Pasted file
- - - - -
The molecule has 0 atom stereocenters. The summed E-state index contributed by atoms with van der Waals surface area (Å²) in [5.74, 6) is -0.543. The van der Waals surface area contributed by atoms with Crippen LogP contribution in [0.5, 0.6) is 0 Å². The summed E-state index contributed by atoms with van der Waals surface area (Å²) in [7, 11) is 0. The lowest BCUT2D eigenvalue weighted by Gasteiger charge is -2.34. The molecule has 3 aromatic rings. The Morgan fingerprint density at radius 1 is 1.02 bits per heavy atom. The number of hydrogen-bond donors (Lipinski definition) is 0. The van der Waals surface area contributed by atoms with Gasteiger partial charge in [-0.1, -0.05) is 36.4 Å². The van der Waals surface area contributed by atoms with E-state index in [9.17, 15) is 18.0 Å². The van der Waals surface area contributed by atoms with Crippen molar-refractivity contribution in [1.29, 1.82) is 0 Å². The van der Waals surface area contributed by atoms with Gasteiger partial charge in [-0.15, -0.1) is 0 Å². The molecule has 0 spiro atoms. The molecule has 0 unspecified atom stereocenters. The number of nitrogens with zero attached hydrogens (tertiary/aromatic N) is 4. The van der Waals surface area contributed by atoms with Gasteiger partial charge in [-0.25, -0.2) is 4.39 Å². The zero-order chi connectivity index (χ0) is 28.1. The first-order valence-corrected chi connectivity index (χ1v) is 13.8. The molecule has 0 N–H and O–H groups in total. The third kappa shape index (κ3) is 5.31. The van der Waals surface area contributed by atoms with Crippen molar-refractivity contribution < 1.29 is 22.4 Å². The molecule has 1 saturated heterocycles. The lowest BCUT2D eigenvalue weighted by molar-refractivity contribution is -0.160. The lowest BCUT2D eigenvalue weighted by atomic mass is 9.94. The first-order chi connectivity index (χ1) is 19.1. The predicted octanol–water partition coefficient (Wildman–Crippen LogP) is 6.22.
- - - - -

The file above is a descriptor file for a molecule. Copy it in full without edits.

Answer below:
The molecule has 0 atom stereocenters. The summed E-state index contributed by atoms with van der Waals surface area (Å²) in [5.74, 6) is -0.543. The van der Waals surface area contributed by atoms with Crippen LogP contribution in [0.5, 0.6) is 0 Å². The summed E-state index contributed by atoms with van der Waals surface area (Å²) in [7, 11) is 0. The lowest BCUT2D eigenvalue weighted by Gasteiger charge is -2.34. The molecule has 3 aromatic rings. The Morgan fingerprint density at radius 1 is 1.02 bits per heavy atom. The number of hydrogen-bond donors (Lipinski definition) is 0. The van der Waals surface area contributed by atoms with Gasteiger partial charge in [-0.1, -0.05) is 36.4 Å². The van der Waals surface area contributed by atoms with E-state index in [9.17, 15) is 18.0 Å². The van der Waals surface area contributed by atoms with Crippen molar-refractivity contribution in [1.29, 1.82) is 0 Å². The van der Waals surface area contributed by atoms with Gasteiger partial charge in [-0.15, -0.1) is 0 Å². The molecule has 0 spiro atoms. The molecule has 0 unspecified atom stereocenters. The number of nitrogens with zero attached hydrogens (tertiary/aromatic N) is 4. The van der Waals surface area contributed by atoms with Gasteiger partial charge in [-0.25, -0.2) is 4.39 Å². The zero-order chi connectivity index (χ0) is 28.1. The first-order valence-corrected chi connectivity index (χ1v) is 13.8. The molecule has 0 N–H and O–H groups in total. The third kappa shape index (κ3) is 5.31. The van der Waals surface area contributed by atoms with Crippen molar-refractivity contribution < 1.29 is 22.4 Å². The molecule has 1 saturated heterocycles. The lowest BCUT2D eigenvalue weighted by molar-refractivity contribution is -0.160. The lowest BCUT2D eigenvalue weighted by atomic mass is 9.94. The first-order chi connectivity index (χ1) is 19.1. The predicted octanol–water partition coefficient (Wildman–Crippen LogP) is 6.22.